- Kathleen Marie
- City Council to the rescue.
Portland City Council is taking this housing emergency seriously.
Last week, as we reported, Housing Commissioner Dan Saltzman was able to win Mayor Charlie Hales' vote on a proposal to increase the amount of urban renewal dollars spent on affordable housing from 30 percent to 45 percent. Commissioner Nick Fish was also on board with the plan, but Commissioners Amanda Fritz and Steve Novick had expressed reservations.
The council was set to hear testimony on Wednesday, but didn't plan on voting until next week. After hours of testimony from a plethora of advocates—from developer Dike Dame, who sits on the Portland Housing Advisory Commission; to Habitat for Humanity President and CEO Steve Messinetti; to Proud Ground Executive Director Diane Linn—the commissioners decided not to delay the vote when it became clear all five council members would approve the increase. Getting unanimous approval also allowed the commissioners to declare emergency status on the ordinance. While the emergency status doesn't change the dates the increase will go into effect, Commissioner Nick Fish today said it gets things going in the right direction.
Council is also looking into other ways to generate new sources for dedicated affordable housing funds, and this time they're going after developers' money instead of setting aside property tax revenue.
READ MORE AFTER THE JUMP
The commissioners also unanimously approved a resolution allowing the Portland Housing Bureau (PHB) to begin a nexus study into the economic feasibility of assessing a "linkage fee" on new commercial developments.
What's a linkage fee, you ask? It's a cost leveled on developers of commercial projects under the assumption that a portion of jobs created by the new developments—hotel, restaurant, retail, office, etc.—are relatively low-paying, meaning that the employees won't be able to afford market-rate housing. The linkage fee is there to offset some of the housing impacts created by these new developments.
"It's a bit of insider baseball, if you will, with regard to housing policy," PHB Director Kurt Creager testified at Wednesday's hearing. "Affordable housing linkage fees capture revenue from new developments in a manner that doesn't render the development economically unfeasible and provides municple governments resources to produce and manage the affordable housing demanded as a result of the new jobs created."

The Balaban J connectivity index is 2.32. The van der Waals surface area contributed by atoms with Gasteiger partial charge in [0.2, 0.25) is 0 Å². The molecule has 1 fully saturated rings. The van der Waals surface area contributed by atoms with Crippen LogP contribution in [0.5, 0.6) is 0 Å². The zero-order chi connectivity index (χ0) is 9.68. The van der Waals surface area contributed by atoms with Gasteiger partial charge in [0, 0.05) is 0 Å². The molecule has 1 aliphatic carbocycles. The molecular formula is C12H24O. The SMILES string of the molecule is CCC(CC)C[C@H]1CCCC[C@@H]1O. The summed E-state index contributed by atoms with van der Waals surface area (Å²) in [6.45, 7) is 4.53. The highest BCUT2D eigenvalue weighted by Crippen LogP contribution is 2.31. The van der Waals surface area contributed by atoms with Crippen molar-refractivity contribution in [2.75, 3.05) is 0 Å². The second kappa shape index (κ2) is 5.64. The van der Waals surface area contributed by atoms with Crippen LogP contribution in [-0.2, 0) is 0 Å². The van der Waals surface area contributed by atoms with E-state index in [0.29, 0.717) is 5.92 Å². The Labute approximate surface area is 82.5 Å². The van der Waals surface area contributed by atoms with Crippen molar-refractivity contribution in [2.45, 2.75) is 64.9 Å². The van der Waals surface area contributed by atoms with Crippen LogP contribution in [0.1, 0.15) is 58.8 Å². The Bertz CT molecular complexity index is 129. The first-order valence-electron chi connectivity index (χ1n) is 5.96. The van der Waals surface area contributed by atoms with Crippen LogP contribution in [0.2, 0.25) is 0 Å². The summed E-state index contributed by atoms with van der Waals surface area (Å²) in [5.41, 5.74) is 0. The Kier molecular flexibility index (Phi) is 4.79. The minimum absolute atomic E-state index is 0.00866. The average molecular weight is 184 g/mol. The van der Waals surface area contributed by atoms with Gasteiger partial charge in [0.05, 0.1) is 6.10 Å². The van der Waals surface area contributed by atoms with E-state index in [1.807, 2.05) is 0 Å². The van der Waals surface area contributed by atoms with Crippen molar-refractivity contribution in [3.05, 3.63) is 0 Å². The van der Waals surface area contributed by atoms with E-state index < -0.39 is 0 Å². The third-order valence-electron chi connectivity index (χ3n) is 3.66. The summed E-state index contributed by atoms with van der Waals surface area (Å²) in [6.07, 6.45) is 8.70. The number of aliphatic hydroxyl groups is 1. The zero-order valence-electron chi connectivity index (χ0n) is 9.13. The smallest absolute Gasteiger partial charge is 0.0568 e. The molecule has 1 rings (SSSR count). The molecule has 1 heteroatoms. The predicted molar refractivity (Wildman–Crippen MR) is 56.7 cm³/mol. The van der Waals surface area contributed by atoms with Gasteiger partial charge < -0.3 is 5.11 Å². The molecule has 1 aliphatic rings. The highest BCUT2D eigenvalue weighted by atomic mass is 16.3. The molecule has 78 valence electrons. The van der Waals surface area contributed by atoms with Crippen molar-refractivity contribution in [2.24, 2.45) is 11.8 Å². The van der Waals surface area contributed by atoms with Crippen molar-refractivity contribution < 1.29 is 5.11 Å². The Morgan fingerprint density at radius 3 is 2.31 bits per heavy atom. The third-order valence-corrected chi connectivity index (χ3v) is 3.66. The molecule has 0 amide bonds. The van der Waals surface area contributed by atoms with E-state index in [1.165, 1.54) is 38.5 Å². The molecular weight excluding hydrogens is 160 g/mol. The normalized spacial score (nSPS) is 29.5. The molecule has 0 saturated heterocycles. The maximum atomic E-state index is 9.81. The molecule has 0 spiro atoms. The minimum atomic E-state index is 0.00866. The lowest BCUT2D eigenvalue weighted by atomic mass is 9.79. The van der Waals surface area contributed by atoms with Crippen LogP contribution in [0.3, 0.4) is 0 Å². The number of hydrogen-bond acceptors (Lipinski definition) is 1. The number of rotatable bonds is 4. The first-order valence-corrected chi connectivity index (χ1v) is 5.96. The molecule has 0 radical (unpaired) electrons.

Creager offered an example of a hypothetical new office building in the Central City that includes a ground floor deli. Assuming wages in that deli are $9.25 per hour (Oregon's minimum wage), the annual wages for a full-time employee would be less than $20,000. On the other hand, the average rent for an apartment in the Central City could cost around $1,400 per month based on current rates. This would mean that to live near their jobs, those deli employees would be spending about 87 percent of their annual wages on housing. By charging developers a linkage fee, the city would be able to use the revenue to create housing within the Central City that those deli workers could afford.
Other cities already have linkage fee policies in place. For example, San Diego charges developers up to $2.12 per square foot on new construction. New developments in San Francisco are tagged with linkage fees of up to $24 per square foot, Creager says. In Seattle, which is also experiencing a housing crisis, City Council is considering implementing a linkage fee of up to $28 per square foot.
Seattle's proposed linkage fee got developers all riled up. They challenged the plan's constitutionality and eventually got Council Member Mike O'Brien to shelve the idea. Creager says the city attorneys don't believe implementing a linkage fee in Portland would run into the same road block.
The results of the study are expected in April 2016.
Fish says though any new money dedicated toward affordable housing—whether it's generated by assessing linkage fees or revamping the city's density bonus program for developers to prioritize affordable housing creation—he worries that by the time those options are on the menu for Portland, the housing boom will be over.
With the addition of the $67 million officially added to the coffers on Wednesday, Portland now has $269 million socked away to address the housing crisis over the course of the next decade.